Tables that reflect our passions

Tables that reflect our passions

ART DE VIVRE - Ricky Toledo, Chito Vijandre (The Philippine Star) - August 3, 2019 - 12:00am

The empty table is the loneliest thing. Look at what you have and find a thread that runs through your favorite pieces. It may be related to where you found it or what it reminds you of — maybe a vacation, a love story, or an encounter?

The empty table is the loneliest thing. What would our celebrations be without the exuberance of silver, linen, flowers, candles and centerpieces on our dinner tables? What about side tables, consoles and occasional tables?  These are oftentimes neglected, except for the functional ashtray or default vase.  Such a pity since they hold so much promise for decorating — virtual platforms to stage our preoccupations, our dreams, our desires.

For Yves Saint Laurent, filling up those tables became an obsession after being mesmerized by a tabletop of precious objects in the Belle Epoque hôtel particulier of the Vicomtesse Marie-Laure de Noailles.  After a visit to her home, the late couturier and his partner Pierre Bergé started their legendary collection of beautiful and refined objects and paintings, which were coveted by the most discerning connoisseurs and made headlines in a landmark auction at Christie’s held after Saint Laurent’s death.   

Positioned beside chairs and sofas, tables are actually the perfect settings for tableaus that spark conversation at parties and inspire contemplation during quiet moments of solitude. This is also a chance to have precious, beloved objects within reach instead of having them out of sight and out of mind, gathering dust in some cabinet or shelf. But stacking them mindlessly on a surface is not the way to better appreciate them, either. 

A trip to Greece’s ancient ruins and museums inspired our tableau for a console table with classical urns as the focal point.

Choose A Theme Or Make Up A Story

Look at what you have and find a thread that runs through your favorite pieces. It may be related to where you found it or what it reminds you of — maybe a vacation, a love story, or an encounter?  A trip to Greece’s ancient ruins and museums inspired our tableau for a console table with classical urns as the focal point.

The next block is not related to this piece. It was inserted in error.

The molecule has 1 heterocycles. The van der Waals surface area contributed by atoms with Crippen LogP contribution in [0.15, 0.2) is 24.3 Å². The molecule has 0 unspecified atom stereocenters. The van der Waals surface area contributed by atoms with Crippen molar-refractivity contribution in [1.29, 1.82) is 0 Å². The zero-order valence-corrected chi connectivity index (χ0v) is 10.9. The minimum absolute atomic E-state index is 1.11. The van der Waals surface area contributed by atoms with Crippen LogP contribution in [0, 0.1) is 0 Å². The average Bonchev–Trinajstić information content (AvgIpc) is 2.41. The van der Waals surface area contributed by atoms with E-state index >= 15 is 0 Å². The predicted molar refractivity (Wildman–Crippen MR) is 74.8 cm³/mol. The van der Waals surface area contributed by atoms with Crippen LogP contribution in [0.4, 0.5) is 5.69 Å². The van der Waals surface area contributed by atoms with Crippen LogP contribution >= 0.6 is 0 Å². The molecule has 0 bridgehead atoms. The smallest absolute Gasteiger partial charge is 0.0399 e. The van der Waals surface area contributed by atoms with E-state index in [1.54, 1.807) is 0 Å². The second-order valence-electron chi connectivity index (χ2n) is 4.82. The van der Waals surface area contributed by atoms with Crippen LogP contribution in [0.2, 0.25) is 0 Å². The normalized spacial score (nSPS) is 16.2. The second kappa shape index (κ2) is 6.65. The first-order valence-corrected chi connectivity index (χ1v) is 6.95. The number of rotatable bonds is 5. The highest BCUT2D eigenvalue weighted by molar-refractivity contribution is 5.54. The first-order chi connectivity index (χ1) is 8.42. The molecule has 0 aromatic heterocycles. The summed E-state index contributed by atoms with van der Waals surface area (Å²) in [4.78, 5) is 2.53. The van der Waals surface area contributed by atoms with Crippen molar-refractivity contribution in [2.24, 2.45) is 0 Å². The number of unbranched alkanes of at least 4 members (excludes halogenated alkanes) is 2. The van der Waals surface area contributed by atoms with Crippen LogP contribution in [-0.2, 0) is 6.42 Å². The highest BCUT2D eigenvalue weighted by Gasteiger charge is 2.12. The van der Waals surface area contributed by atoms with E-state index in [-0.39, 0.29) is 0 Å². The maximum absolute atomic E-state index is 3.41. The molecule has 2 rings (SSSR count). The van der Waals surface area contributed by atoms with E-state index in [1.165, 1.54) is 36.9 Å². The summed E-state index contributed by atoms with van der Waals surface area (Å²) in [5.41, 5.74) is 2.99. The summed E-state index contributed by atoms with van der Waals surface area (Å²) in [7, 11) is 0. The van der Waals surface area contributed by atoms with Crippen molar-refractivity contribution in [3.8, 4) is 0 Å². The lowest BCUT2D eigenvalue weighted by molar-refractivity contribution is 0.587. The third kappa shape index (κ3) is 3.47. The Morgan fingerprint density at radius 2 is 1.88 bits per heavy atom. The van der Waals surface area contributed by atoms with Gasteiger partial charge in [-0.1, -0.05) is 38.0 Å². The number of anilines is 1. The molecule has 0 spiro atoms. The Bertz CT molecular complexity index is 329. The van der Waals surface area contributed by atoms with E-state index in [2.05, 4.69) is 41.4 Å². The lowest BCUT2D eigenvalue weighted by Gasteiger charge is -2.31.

Use Layers Of Materials, Textures, Eras And References

To make it more interesting, choose objects with different materials and textures.  To complement the ancient look of the marble and ceramic urns, we used a bronze candlestick from the Baroque era, a small oil painting of a bird in a gilded frame, a Chinoiserie porcelain fudog and whimsical Blackamoors, which we embellished with corals to recall our memories of the Greek isles.

Vary The Heights Of The Objects

Pieces stand out better when they have different heights. Even if they are all similar in size, you can put some on little stands of various sizes. To elevate some of the pieces, we used old books, which still fit with our classical theme, but you can also use crystal or Lucite blocks.

Small Paintings Can Be Displayed On Tabletops

Instead of mounting on a wall, you can also display paintings on the table with the help of easels. Beside a chair or sofa, they become more accessible for leisurely appreciation.  As a counterpoint to these religious paintings, we used a kudu horn and Nepalese skull to evoke the dawn of creation and the transitory nature of life. 

Mix And Match Picture Frames

To display family photos, use different sizes, shapes and styles of picture frames to make a novel mix.  A combination of color, black and white and sepia photos also helps. To highlight the different stages and rituals of life, from baptism to marriage, religious sculptures are added to the tableau. 

Use Minerals As A Theme 

A broken marble tabletop was the starting point for this setting.  We asked surface artist Tats Manahan to replace the top with wood finished in faux malachite, which was the perfect base to display some of our mineral and crystal acquisitions: quartz, agate and malachite bowls and boxes; a jewel-encrusted amber skull; French miniature portraits painted with mineral pigments.  An antique Buddha head, nautilus shells in bronze and porcelain and Roman glass containers complete the scene.    

Fill Up A Sofa Tray

When a sofa is too big and wide, or when you use an opium bed or campaign bed, a sofa tray comes in handy for tea or drinks. It does not have to keep your decorating urges reined in, however. We placed a removable shagreen tray over this lacquered sofa tray to display a gentleman’s collection of a Victorian letter opener, page-turner and pomanders; Chinese cricket containers and a shagreen case for spectacles. 

Make Trays Into Tables 

You can never have enough tables, so why not make one from some of your trays?  We used a velour-wrapped folding stool as a base for this hand-painted, lacquered tray, which we used for our “Cleopatra” tableau: A carved wooden snake, a pate de verre scarab ashtray, jeweled containers for the Egyptian Queen’s cosmetics and potions, a woven fan and a hand-carved ostrich egg vigil lamp. 

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Follow the authors on Instagram @rickytchitov; Twitter @RickyToledo23; Facebook: Ricky Toledo Chito Vijandre.

 

RICKY TOLEDO AND CHITO VIJANDRE TABLE SETTINGS
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